On a stormy July 4, 1826, John Adams, the second president of the United States, lay dying in his Massachusetts home. His last words, according to the family in attendance, were: “Thomas Jefferson survives.”
His friend and fellow signer of the Declaration of Independence had actually died earlier that day at Monticello, in Virginia — both men survived exactly 50 years to the day since that very first Fourth of July in 1776.
George H.W. Bush — the 41st president of the United States — died a few days ago.
Clarence Thomas survives.
He has not only outlived the president who nominated him — he has outlasted three more. Aged 70, he is now the Court’s longest-serving associate justice and the most senior conservative justice, following the death of his friend Antonin Scalia in 2016.
In apparent good health, Thomas could very well outlast several more presidents.
He almost didn’t make it onto the court at all, but former President Bush stuck with him and never relented.
Thomas was infamously accused, Salem Witch Trial-style, of sexual harassment via leaked documents which surfaced in the media after his 1991 confirmation hearings were nearly over. The allegations by a former colleague, Anita Hill, ignited a media circus of He Said, She Said.
Hill’s accusations (like those of Christine Blasey Ford against Justice Brett Kavanaugh) were never substantiated, and Thomas (like Kavanaugh) was ultimately confirmed.
His real crime — for which he was never formally “indicted” — was his judicial philosophy, which was very much at odds with the philosophy of his predecessor, Thurgood Marshall.
Thomas is that dreaded thing to liberals: a constitutional constructionist. He’s also an African-American success story, born in Pin Point, Georgia into a community of freedmen, founded after the Civil War. Bush was a talent scout and with Thomas, he found a slugger.
Philosophically, Thomas does not conjure ghostly penumbras and emanations such as those observed floating in the ether by Justice William O. Douglas. He does not consider the Constitution to be a “living document,” as Marshall did.
That is to say, a fungible document — one that can mean anything the Court wishes it to mean.
Marshall openly despised the Constitution as written, calling it “defective” and deriding its authors as lacking “wisdom,” “foresight,” and a “sense of justice.” Marshall spent his career on the Court attempting to correct the “flawed” Constitution — the one he swore to uphold and protect.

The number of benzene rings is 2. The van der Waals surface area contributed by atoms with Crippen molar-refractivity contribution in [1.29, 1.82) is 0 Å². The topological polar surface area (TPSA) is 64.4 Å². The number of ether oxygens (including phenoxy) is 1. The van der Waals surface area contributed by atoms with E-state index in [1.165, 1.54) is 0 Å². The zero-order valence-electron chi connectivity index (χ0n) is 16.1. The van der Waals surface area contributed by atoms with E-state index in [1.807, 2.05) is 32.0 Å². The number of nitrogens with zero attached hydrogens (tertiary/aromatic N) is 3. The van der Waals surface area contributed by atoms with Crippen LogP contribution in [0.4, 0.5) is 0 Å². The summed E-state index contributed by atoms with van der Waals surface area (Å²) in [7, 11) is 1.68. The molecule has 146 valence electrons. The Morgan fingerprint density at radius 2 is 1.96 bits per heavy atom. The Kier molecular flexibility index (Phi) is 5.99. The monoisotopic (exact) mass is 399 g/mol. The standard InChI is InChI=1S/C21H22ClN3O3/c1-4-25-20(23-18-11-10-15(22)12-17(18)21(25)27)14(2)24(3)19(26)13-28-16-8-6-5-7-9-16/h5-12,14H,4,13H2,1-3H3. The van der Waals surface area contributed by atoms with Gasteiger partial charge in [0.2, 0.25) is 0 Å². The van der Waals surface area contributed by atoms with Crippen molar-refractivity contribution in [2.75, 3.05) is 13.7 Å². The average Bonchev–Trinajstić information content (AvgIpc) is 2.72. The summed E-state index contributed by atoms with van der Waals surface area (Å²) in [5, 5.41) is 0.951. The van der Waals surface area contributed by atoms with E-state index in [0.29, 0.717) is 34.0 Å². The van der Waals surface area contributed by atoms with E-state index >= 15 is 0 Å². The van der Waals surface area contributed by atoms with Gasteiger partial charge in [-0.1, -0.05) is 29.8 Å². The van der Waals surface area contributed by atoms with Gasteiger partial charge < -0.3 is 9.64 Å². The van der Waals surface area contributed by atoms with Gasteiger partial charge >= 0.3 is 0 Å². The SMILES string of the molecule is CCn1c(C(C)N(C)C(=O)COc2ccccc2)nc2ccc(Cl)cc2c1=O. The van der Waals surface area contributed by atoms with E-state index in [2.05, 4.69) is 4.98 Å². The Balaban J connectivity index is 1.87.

Thomas, in contrast, does not think it is his job to make law, but rather to decide cases according to it.
He carefully reads the Constitution and the Bill of Rights — the foundational laws of this country — and considers the intent of the men who wrote them, whom he does not consider to have been lacking “wisdom,” “foresight,” or a “sense of justice.”
Any legal question put before him is considered within this context.
Not his context.
This puts Justice Thomas and other constructionists at odds with the orthodoxies of the political left and its amen chorus in the media, which bizarrely regards adherence to the Constitution as something illegitimate.
The left views the role of a Supreme Court Justice as a kind of post-hoc corrective to electoral and legislative failure; a means by which to impose via judicial fiat that which the voters and their elected representatives have opposed.
To get around the Constitution, in other words.
This is why the left is so inquisitorial about the personal views of Supreme Court nominees — including most recently those of Kavanaugh — and so up in arms when a nominee is announced who isn’t a known “judicial activist.”
That is to say, someone like Thomas, whose decisions will be guided by what the Constitution says rather than by what they feel it ought to have said.
The framers, in their wisdom, took great care to specifically immunize the justices from the vagaries of politics via the mechanism of lifetime appointments in order to eliminate the pressure of politics from influencing the court’s decisions.
But the left, which venerates “democracy,” so long as it comports with the agenda of the left, has been using the court to legislate from the bench what it has been unable to achieve at the ballot box.
The left went after Thomas with unprecedented viciousness during his confirmation hearings back in 1991 because they knew he would act as a constitutional corrective to judicial activism.
They feared he would limit his rulings on the law according to the law.
But respecting what the Constitution actually says — and what the framers clearly intended — isn’t a usurpation. It is precisely what a Supreme Court justice is supposed to do.
And it’s what Thomas has been doing for almost 30 years now, and with luck, many more years to come.
This is arguably the greatest legacy of the late President Bush. Not every President hits home-runs on SCOTUS picks. Nixon and Reagan whiffed on a bunch, and Bush 43 attempted to put Harriet Miers his White House Counsel on the court, but with Justice Thomas, Bush 41 put an indelible mark on both judicial and American history.
A.J. Rice is the CEO of Publius PR. In his media career, he has produced or promoted Laura Ingraham, Judge Jeanine Pirro, George P. Bush, Monica Crowley, Corey Lewandowksi, Steve Hilton, Pastor Paula White, Coach Howard Schnellenberger, and many others. Find out more at publiuspr.com.